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Integration White Paper: BASW England initial response

The role of social workers as the main registered social care profession within integrated systems must be heard and represented within any new structures

BASW England welcomes the long-awaited integration white paper which was introduced by the Department for Health and Social Care on 9th February. This response comments on key themes and further analysis of the White Paper will follow.

The paper, titled Health and social care integration: joining up care for people, places and populations, seeks to bring together the NHS and local government more closely to “jointly deliver for local communities”.

The proposals are underpinned by experiences from the Covid-19 pandemic. In his oral statement introducing the paper, Minister of State for Health, Edward Argar MP said this period showed how “we were at our best when we were working across traditional boundaries towards a common goal."

The white paper sits alongside what they call “mutually reinforcing reforms”, including the Health and Care Bill as well as the Social Care white paper.

The paper focuses on the following key areas:

  • Delivering more integrated services for the 21st century: This section makes the case for further integration of services, reflecting on the power of collaboration as seen in the pandemic whilst exploring how they can “maximise the chances for health gain at every opportunity”.
  • Shared outcomes: Work with stakeholders will commence to pull together a framework that will set out national priorities for individual and public health wellbeing as well as how this can be delivered at a local level.
  • Leadership, accountability, and finance: The paper proposes there should be single leaders in local “places” or areas to focus on shared outcomes, who will work directly with local partners and be agreed by “the relevant authority or authorities and Integrated Care Board (ICB). This is intended to help provide clarity around decision-making.
  • Finance and integration: Government will work with partners to “develop guidance for local authorities and the NHS to support going further and faster on financial alignment and pooling”. How existing budgets are pooled across the NHS and local government will be considered to explore how shared outcomes can be achieved.
  • Digital and data: This section supports a centralised approach to data sharing with the hope of transparency being delivered through the digital and data transformation plans.
  • The health and care workforce and carers: Proposals build on those set out in the social care reform white paper, with a focus on improving initial training and ongoing learning and development opportunities for staff across health and care.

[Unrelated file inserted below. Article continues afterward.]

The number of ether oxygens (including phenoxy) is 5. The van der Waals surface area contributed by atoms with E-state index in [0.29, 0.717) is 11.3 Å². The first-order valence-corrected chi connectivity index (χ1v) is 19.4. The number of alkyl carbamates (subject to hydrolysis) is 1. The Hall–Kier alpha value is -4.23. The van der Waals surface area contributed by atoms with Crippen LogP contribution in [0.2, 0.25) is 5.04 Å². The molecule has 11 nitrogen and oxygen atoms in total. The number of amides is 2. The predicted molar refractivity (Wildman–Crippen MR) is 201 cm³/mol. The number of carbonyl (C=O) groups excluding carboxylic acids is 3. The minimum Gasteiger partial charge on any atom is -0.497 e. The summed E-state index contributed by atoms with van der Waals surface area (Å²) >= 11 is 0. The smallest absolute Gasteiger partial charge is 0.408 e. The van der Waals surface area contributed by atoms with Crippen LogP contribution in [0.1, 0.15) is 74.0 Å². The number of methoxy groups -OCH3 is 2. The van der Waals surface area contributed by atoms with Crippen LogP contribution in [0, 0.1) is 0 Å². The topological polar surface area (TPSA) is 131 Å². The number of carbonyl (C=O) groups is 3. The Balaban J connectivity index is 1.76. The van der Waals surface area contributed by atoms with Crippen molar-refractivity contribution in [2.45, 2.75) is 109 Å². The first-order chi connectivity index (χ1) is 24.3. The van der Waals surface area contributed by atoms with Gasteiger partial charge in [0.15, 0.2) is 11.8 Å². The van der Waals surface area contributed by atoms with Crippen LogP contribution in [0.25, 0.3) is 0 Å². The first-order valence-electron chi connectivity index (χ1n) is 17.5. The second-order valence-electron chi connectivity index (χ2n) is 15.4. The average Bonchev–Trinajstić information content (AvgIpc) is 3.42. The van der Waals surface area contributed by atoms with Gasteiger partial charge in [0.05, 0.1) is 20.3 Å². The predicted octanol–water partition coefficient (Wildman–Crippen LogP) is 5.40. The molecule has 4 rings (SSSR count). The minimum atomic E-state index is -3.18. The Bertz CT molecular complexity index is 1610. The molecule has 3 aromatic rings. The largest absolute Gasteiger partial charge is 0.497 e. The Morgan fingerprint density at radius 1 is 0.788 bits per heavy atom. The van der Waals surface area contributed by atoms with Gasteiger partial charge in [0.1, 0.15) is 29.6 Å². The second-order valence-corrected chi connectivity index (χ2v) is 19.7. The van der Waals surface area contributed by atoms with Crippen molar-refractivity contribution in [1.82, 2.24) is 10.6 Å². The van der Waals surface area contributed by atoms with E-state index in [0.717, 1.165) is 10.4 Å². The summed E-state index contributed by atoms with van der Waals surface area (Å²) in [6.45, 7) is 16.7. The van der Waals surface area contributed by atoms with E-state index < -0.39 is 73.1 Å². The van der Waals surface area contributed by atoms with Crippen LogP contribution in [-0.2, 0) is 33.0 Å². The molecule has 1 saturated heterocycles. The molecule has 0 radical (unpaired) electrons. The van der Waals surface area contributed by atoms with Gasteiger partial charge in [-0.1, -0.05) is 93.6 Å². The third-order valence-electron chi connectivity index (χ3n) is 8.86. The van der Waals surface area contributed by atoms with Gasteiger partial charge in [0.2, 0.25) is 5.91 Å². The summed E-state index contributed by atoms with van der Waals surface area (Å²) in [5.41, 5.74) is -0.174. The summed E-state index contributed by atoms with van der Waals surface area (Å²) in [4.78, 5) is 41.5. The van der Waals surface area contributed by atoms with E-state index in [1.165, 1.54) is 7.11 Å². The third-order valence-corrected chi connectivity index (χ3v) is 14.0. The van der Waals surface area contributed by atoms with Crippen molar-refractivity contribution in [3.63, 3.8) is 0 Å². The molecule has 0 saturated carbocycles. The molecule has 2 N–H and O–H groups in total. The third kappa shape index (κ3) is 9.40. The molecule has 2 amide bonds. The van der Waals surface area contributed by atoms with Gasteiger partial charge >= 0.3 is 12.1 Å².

Whilst we support better integration to improve people’s experience and outcomes, we are aware that forms of integration and enabling legislation over three decades have not achieved sustained success. Reasons have included lack of parity (in funding and status) between health and social care, different practice, governance and legal frameworks and different workforce resourcing and employment arrangements.

The role of social workers as the main registered social care profession within integrated systems must be heard and represented within any new structures.  We will continue to advocate for the voice and requirements of social workers and for better whole system, interdisciplinary workforce plans and resourcing.

A new framework for integration must learn from what has and has not worked and resolve structural barriers to whole system working and leadership, as well as be ambitious for improvement.  We are pleased the paper does not call for an absorption of social care into health systems because we believe there is little evidence the principles and purpose of social care can be fully upheld in the culture and priorities of the NHS; we have raised concerns previously that government ambitions may head in this direction. We support clearer ‘place based’ integrated leadership but this must enable effective and empowered social care leadership and resourcing.

While integration may enable efficiencies and quality improvements, BASW England are clear that ambitions for better integration cannot deflect from the need for better funding of health and – specifically - social care services within integrated and aligned systems. This cannot be ignored, and major concerns remain about the effectiveness of the proposed health and social care funding reform formula. As the Health Foundation have said in their response, “Better integration between services is no replacement for properly funding them”.

We also support the call from ADASS call for “the ambitions, plans and timescales” that were set out to be “realistic and aligned with those in the Health and Care Bill and social care white paper with appropriate funding”.

A previous concern we raised centred on the make up and membership of ICBs (Integrated Care Boards).  Considering the role they will play working with the local “single leaders”, we await further information but we expect the leadership role and status of local authorities to be more strongly defined and we restate our opposition to the inclusion of corporate private providers having reserved spaces on such boards.

BASW England will continue to monitor the progress of this White Paper and stand ready to engage members and respond once the paper takes Bill form.